Simplicity Studio includes a program called Simplicity Commander. You can find it in the studio installation directory, default location is:
If you launch the program without any options you will see a GUI that is quite intuitive to use. In some cases, users prefer to do the flashing from command line instead of using the GUI. This may more effective if you for example want to create some scripts that will flash one or more devices automatically.
Simplicity Commander can be also run from command line, without the GUI. If you start with option "--help" you will see the options that are available:
The first argument passed to the program is the name of the command to be executed. When flashing a new firmware, the right command is obviously flash.
In the simplest for, you only need to give command name (flash) and name of the binary file to be programmed. Below is an example how to flash a binary named "scanner.bin" into a BGM111 module.
With commander you can also easily read data back from the device flash and dump it into a file. For example, to dump the content of the User Data page in flash (located at offset 0x0FE00000) the usage is as follows:
commander readmem --range 0x0FE00000:0x0FE00800 -o dump_UserData_page.bin
Detailed description of Simplicity Commander features is found in the user guide UG162:
Note: This example is using BGScript which is no longer supported, starting from BLE SDK version 2.4.0, and therefore this KBA has been marked as deprecated. A C-based example showing how to detect button presses with GPIO interrupts is available in following article:
(Following is valid only up to BLE SDK 2.3.3.)
This example project demonstrates how to use interrupts to detect button presses. The example is written for BGM111 development kit.
The features of the example project are:
The key points in the implementation are summarized below.
When a short press is detected, the script will call following procedure:
This is placeholder for user code, it can be mapped to any functions required by your application. The button number is given as parameter. The code can be easily extended to support more than two buttons.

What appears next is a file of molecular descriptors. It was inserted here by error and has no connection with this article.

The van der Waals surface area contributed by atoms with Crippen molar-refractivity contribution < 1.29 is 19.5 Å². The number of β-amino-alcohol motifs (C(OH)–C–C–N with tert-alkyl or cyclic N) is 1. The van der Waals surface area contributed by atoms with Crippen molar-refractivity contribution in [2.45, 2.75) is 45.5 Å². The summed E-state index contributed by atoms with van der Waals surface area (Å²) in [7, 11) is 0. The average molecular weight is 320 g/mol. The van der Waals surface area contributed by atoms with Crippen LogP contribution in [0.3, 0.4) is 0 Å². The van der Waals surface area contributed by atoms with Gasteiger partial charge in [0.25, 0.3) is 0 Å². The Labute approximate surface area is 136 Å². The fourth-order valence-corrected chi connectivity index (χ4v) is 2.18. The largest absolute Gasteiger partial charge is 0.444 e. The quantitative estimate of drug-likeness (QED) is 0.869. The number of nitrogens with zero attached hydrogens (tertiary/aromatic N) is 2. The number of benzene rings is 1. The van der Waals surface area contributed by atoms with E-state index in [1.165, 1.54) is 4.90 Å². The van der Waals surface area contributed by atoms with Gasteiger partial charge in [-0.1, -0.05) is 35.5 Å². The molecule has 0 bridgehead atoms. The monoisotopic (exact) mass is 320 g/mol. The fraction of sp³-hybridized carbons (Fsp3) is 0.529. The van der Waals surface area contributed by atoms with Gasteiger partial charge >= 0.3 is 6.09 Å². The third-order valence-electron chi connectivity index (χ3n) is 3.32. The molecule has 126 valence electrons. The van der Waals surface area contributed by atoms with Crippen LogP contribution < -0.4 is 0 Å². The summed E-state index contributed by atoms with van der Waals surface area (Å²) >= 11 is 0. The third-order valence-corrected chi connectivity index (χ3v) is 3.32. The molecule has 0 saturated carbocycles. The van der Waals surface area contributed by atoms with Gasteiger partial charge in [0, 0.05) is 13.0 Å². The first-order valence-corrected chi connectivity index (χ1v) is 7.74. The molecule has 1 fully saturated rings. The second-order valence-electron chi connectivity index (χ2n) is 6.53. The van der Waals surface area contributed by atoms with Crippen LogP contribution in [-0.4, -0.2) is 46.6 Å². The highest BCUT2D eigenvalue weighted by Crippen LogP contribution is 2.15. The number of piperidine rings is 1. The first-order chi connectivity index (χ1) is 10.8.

When a long press is detected, the script will call procedure:
In this example, sending of notifications is controlled by the long button presses.
Custom GATT service for testing
This example uses very simple but generic custom GATT service for testing purposes. The service has two characteristics:
1) control_byte: length 1 byte, write and read supported
2) status_vector: variable length, up to 20 bytes. Notifications supported.
The control_byte is used to change behavior of the script somehow. In this example, we use it to set the number of notifications that is sent after PB1 long press. (Default is 30 but a client can change the value by writing to control_byte).
The status vector is used to send notifications to client. In this example, only one byte is used. If PB0 is pressed, then value 0x01 is sent. If PB1 is pressed, then ascending values 0,1,2.. etc are sent using notifications, until the given limit (30 by default) is reached.
How to test it?
Program the application into a BGM111 development kit. If you have a terminal program connected you can see useful debug prints that are sent to the virtual COM port.
Connect to the device (it is named "BGM111 ButtonDemo") and enable notifications for the status_vector characteristic. Try pressing PB1 and PB0 on the development kit for short (< 1 sec) or longer duration and see what happens. It is useful to have a terminal program open to see in more detail what is going on in the script.
Note: This KBA has been marked deprecated. For CTUNE information please refer to UG136: Silicon Labs Bluetooth ® C Application Developer's Guide
The ctune can be used to configure the crystal (XTAL) frequency tuning value.
The crystal tuning value must be set correctly for every design, which is especially important when making your own EFR32 based hardware.
For the official Silicon Labs radio boards which uses Blue Gecko module and SoCs based the ctune setting is the following:
This article aims to explain the difference between acknowledged and unacknowledged GATT operations in Bluetooth Low Energy.
The two following figures show how the data flows between the GATT client and GATT server for a write operation both without and with response (unacknowledged and acknowledged).
It's good to emphasize that the terms acknowledged and unacknowledged apply to GATT operations. This is not just about the data being transmitted across the radio link but also about the data actually reaching the GATT/Application layer. On both acknowledged and unacknowledged GATT operations the data is reliably transported across the radio link. The difference between the two transfer types is in knowing if and when the data sent has actually been received by the application on the other side.
Taking 'user' type characteristics as an example: the response to write operations on these characteristics must be managed by the application. If for some reason the application is not capable of processing the write request then no response will be sent and a timeout will occur after 30 seconds, indicating to the client that it wasn't possible to accept the write request. In applications which need synchronous operation and availability of other resources, such as UART in a cable replacement application, using acknowledged operations is mandatory.
Another example is notifications and indications. Notifications are unacknowledged and indications are acknowledged. The data flow is again depicted below.
To summarize, in both unacknowledged and acknowledged data transfers the data is reliably transported across the radio link but in the former there is no guarantee of delivery at the GATT/Application layer.